The First Epistle to Timothy in Fausset's Bible Dictionary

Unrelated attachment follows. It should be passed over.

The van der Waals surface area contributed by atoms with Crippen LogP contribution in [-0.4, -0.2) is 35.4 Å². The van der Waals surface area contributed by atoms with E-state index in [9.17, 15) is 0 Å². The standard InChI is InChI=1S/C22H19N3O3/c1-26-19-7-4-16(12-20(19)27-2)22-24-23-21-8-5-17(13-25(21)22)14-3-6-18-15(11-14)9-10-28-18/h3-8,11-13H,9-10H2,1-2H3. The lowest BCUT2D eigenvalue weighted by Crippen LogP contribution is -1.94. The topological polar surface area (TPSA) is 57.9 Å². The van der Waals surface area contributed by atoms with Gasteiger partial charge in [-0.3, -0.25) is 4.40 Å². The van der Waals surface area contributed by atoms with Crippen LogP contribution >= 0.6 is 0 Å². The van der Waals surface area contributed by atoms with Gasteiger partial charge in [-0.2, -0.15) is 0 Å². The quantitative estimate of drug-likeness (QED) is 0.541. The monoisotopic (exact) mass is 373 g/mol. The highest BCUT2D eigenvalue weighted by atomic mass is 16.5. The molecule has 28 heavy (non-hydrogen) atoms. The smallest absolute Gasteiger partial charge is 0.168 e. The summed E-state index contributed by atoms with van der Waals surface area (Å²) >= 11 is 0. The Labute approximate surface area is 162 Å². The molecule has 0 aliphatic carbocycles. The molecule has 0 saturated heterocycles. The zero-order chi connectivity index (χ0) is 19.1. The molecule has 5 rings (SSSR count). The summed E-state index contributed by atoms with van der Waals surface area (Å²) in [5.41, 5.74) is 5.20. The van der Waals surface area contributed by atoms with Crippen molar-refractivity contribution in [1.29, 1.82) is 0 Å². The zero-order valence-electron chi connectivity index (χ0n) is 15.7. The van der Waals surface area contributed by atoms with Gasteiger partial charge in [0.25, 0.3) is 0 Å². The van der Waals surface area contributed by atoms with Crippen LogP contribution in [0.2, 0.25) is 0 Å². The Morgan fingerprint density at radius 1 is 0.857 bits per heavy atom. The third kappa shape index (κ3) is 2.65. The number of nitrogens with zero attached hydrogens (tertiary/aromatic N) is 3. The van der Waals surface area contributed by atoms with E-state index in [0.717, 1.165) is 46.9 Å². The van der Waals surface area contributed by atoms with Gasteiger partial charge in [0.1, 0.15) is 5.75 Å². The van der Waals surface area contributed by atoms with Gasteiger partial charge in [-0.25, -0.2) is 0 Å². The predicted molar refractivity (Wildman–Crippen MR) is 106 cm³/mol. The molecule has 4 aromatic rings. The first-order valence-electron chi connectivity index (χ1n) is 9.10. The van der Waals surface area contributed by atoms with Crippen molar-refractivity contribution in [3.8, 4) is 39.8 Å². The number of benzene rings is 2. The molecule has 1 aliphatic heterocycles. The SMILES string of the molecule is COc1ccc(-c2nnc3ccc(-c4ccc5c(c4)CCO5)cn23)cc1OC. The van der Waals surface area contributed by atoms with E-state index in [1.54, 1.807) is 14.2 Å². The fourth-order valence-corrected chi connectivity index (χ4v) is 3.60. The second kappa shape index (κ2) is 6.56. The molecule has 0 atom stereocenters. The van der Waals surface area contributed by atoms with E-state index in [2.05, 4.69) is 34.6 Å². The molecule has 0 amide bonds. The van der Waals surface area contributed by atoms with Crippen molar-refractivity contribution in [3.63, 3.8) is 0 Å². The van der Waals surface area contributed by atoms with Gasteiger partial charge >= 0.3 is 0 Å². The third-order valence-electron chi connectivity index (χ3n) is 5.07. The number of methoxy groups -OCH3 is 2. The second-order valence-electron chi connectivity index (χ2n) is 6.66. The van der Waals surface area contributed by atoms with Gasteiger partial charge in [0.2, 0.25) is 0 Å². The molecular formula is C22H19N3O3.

FIRST EPISTLE. Its authenticity as Paul's writing, and its canonical authority as inspired, were universally recognized by the early church with the solitary exception of the Gnostic Marcion. 1 Timothy and 2 Timothy are in the Peshito Syriac of the second century. The Muratorian Fragment on the canon in the same century acknowledges them. The Pastoral Epistles, 1 Timothy, 2 Timothy, and Titus, have a mutual resemblance. Irenaeus (adv. Haeres. i. and iii. 3,. section 3-4; 4:16, section 3; 2:14, section 8; 3:11, section 1; 1:16, section 3) quotes 1 Timothy 1:4; 1 Timothy 1:9; 1 Timothy 6:20; 2 Timothy 4:9-11-21; Titus 3:10. Clement of Alex. (Strom. 2:383, 457; 3:534, 536; 1:350) quotes 1 Timothy 4:1-20; 1 Timothy 6:20-21; 1 Timothy 6:2 Timothy as to deaconesses; Titus 1:12. Tertullian (de praescriptione Haereticorum, 25 and 6) quotes 1 Timothy 1:18; 1 Timothy 6:13; 1 Timothy 6:20; 2 Timothy 1:14; 2 Timothy 2:2; Titus 3:10-11; and adv. Marcion, Scorp. 13, compare 2 Timothy 4:6. Eusebius includes the two epistles to Timothy and Titus in "the universally acknowledged Scriptures." Theophilus of Antioch (ad Autolycum 3:14) quotes 1 Timothy 2:1-2; Titus 3:1. Caius (in Eusebius' Ecclesiastes Hist. vi. 20) recognizes their authenticity. Clement of Rome (First Epistle to Cor. 29) quotes 1 Timothy 2:8. Ignatius in the second century (epistle to Polycarp 6) alludes to 2 Timothy 2:4. Polycarp in the same century (Epistle to Philipp. 4-5) alludes to 1 Timothy 6:7; 1 Timothy 6:10; 2 Timothy 2:4; 2 Timothy 2:11-12; and (in chapter 9) to 2 Timothy 4:10. Hegesippus, in the end of second century (in Eusebius, Ecc. Hist. iii. 32), alludes to 1 Timothy 6:3; 1 Timothy 6:20. Athenagoras at the same period alludes to 1 Timothy 6:16. Heresies opposed in the Pastoral Epistles. Ascetic Judaism and legalism (1 Timothy 1:7; Titus 1:10; Titus 1:14; Titus 3:9) on the one hand, and incipient gnosticism on the other (1 Timothy 1:4), of which the theory that a twofold principle existed from the beginning, evil as well as good, appears in germ, 1 Timothy 4:3, etc. In 1 Timothy 6:20 the term gnosis, "science," itself occurs. Another Gnostic error, "that the resurrection is past," is noticed (2 Timothy 2:17-18; compare 1 Corinthians 15:12-32-33). The Judaism herein refuted is not that controverted in the earlier epistles, namely, that which joined the law with faith in Christ, for justification. The intermediate phase appears in epistle to Colossians (Colossians 2), namely, that which superadded ascetical will worship and angel worship to Judaism. In the epistle to Philippians (Philemon 3:2; Philemon 3:18-19) the further stage appears, immoral practice accompanying false doctrine as to the resurrection. The pastoral epistles - 1 Timothy, 2 Timothy, and Titus - exhibit the mattered godlessness which followed superstition as superstition had followed legalism. Not knowing the true use of "the law" (1 Timothy 1:7-8) the false teachers "put away good conscience," as well as "the faith" (1 Timothy 1:19; 1 Timothy 4:2), "spoke lies in hypocrisy...

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